Economist Tim O'Neill will touch down in Victoria next Tuesday to delve into the secrets of the coming provincial budget. By Friday, he expects to know whether the Feb. 19 fiscal plan is built on concrete, or on sand.
"My focus is not on what people want to hear, but what they need to hear," Mr. O'Neill said in an interview following his appointment as the province's pre-election budget watchdog.
Finance Minister Mike de Jong already has the benefit of plenty of outside advice – his 14-member economic forecast council recently pegged economic growth for 2013 at a modest 2.1 per cent. The chief economist for the Bank of Montreal – a post Mr. O'Neill once held – is part of the advisory council.
But Mr. O'Neill brings something else the B.C. Liberal government needs – independent validation of the budget document that is a key plank in the Liberals' re-election strategy. He'll review the economic forecasts that underpin the budget, plus the major revenue assumptions that flow from those projections. It is there, in the revenue numbers, where past budgets have gone astray.
His contract – expected to cost around $25,000 – gives him two weeks to review and draft his budget assessment. His findings will be made public on budget day.
"It will be a public document," he said. "So I feel very comfortable with that. As I said to them, I will be honest in my assessment and I will be quite clear in my evaluation. If there is a disagreement, I will tell you what it is and I'll put it in the report."
He was approached earlier this month, not by the Finance Ministry but by a senior official in the Premier's office, underscoring the importance of a credible budget to the B.C. Liberals' election strategy.
Mr. de Jong is seeking to bring in a surplus, after a series of four deficit budgets. But his government's inability to meet past balanced budget targets means he faces a distrustful audience before he even stands up to deliver this year's fiscal plan.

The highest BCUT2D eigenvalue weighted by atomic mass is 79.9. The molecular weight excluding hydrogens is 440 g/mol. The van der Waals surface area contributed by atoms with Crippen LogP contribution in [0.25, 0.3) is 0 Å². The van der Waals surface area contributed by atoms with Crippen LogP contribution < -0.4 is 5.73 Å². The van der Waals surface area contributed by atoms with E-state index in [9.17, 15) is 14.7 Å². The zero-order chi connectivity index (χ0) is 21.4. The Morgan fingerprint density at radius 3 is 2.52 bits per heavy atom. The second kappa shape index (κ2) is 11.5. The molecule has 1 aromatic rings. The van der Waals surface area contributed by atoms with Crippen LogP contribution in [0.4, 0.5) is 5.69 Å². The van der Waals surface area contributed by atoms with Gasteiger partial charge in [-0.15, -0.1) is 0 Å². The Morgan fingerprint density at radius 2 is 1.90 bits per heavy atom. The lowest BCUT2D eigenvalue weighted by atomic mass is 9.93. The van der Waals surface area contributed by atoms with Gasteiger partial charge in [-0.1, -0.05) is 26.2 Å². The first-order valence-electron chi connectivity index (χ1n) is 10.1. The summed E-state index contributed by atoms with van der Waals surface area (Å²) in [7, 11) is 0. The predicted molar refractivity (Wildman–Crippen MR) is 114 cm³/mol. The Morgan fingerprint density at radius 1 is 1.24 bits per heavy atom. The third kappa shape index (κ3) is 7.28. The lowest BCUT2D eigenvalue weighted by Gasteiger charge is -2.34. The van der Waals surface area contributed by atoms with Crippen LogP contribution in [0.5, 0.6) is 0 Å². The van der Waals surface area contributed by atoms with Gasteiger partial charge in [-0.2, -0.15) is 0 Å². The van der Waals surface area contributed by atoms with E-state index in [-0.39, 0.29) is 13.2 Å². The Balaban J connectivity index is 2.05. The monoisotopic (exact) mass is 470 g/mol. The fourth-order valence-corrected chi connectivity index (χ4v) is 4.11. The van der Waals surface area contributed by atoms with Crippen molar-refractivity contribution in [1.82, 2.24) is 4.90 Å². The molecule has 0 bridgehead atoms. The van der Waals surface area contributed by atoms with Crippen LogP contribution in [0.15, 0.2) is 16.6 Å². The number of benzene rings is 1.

"Those of us who are watching the budget are skeptical enough," said Jordan Bateman, B.C. director of the Canadian Taxpayers Federation. "I'm not sure this appointment will change that. They have independent economists and experts, I don't know why having one singled out would have more credibility than the rest of them."
Jock Finlayson, chief economist for the Business Council of B.C., said Mr. O'Neill's credentials are impeccable, but this exercise is all about winning over the public, not other economists. Mr. Finlayson expects Mr. de Jong to bring in a surplus that is so close to the edge that it requires an unusual level of assurances.
"It is going to be balanced on a knife edge," he predicted. That will invite a high level of scrutiny of spending – is the health budget realistic, for example – and of the projected revenues. "People are going to look at those things with a critical eye. The Liberals' hope here is that having Tim O'Neill vouch for the soundness is going to give it that added credibility."
Mr. O'Neill has his own reputation to guard. He is a consultant who has done similar work for the governments of Ontario and Nova Scotia. Before that, he was chief economist for the Bank of Montreal, providing analysis on 11 federal budgets.
He will look at the work of the economic forecast council and other sources "and then use my own judgment on what the relevant risks are. Because of the importance of natural gas, for example, I'd probably want to set aside a section on the upsides and downsides on this volatile area of revenue."
NDP finance critic Bruce Ralston doesn't argue Mr. O'Neill's credentials, but says the appointment underscores the erosion of the Liberals' claim to be the best managers of the public purse. "Clearly they are recognizing what a huge vulnerability they have. And I don't think this will change public perception."